How can one possibly win over such an opponent as AOL? I realize that the company is presently on the ropes, but it has shown resilience in the past and will probably survive. I have little hope that it will ever change its trademark signature—You’ve got mail!

I can’t do this alone—I need help, so I am calling on our nation’s English-speaking population (including bilingual persons) for assistance. Let’s use the power of our numbers to effect this change. Let’s work to correct AOL’s misuse of the verb to have from You’ve got mail! to You have mail!

If we are successful in our efforts, its proper use may not spread rapidly but it would be a good start.

Let’s use the concentrated power of our millions. Let’s contact AOL and threaten to cancel our membership. Let’s bring pressure to bear on family members. Let’s contact our local friends and neighbors, our e-mail recipients, our Facebook friends, our senators, our representatives, the members of the Supreme Court and our president—in fine, let’s contact everyone that is subjected to the improper use of the verb to have (and that’s everyone), and specifically to the notice that, You’ve got mail!

That’s my story and I’m sticking to it.


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A letter to Laura . . .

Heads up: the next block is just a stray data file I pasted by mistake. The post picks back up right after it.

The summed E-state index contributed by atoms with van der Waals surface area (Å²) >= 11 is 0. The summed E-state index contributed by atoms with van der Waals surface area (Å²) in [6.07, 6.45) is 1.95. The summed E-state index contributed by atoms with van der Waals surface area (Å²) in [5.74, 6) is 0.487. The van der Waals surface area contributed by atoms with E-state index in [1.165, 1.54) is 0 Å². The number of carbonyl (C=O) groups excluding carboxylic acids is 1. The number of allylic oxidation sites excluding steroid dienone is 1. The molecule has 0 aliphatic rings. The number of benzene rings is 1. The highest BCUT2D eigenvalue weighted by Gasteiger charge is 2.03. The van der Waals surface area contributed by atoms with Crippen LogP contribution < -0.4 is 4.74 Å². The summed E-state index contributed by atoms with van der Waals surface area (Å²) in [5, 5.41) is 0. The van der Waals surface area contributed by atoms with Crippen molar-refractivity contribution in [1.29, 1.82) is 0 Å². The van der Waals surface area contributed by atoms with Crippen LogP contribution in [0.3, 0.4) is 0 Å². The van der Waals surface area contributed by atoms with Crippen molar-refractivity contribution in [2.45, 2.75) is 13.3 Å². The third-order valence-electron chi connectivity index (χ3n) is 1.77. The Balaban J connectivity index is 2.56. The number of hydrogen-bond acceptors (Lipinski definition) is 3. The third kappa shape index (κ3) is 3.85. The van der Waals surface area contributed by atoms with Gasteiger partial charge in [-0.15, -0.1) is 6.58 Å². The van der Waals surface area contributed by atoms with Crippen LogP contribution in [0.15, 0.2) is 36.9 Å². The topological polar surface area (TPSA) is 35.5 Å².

This posting was prompted by a comment made by a viewer on one of my previous postings (see at’s-reeling/).

The original posting was prompted by an apostrophe placed in the surname Obama. It was meant to form a contraction, “Obama is,” an other-than-normal contraction and somewhat misleading. Obama’s is the possessive form of a singular noun, and the apostrophe thus implies that the president possesses a reeling, whatever that might be. “Obama’s reeling” was the heading of a letter to the editor of San Antonio’s Express-News, the only daily newspaper (and fading fast) in the seventh most populous city in the United States. The subject of the letter was Massachusetts’ recent  election to fill the Senate seat held by the late Senator Edward Kennedy. The race was between a Democrat and a Republican. Would anyone want to hazard a guess as to which candidate won?

You’re right!

I felt that this venue was more appropriate than replying directly to the viewer’s comment on that posting—any reply I made would have been buried and would have rarely, if ever, been exposed to the brilliant light of a separate posting.

As an incidental but closely related thought, I recently encountered this phrase on a blog: “I’d have,” meaning “I would have . . .” I consider “I’d” to be an improper contraction, and ambiguous even if it were proper—it could also mean “I did have” or “I should have,” etc. Would anyone want to hazard a guess as to whose website it was on?

You’re right!

And now on to Laura’s comment and my letter to her:

From: (

William Strunk, Jr. (1869–1946).  The Elements of Style.  1918


1. Form the possessive singular of nouns with ’s.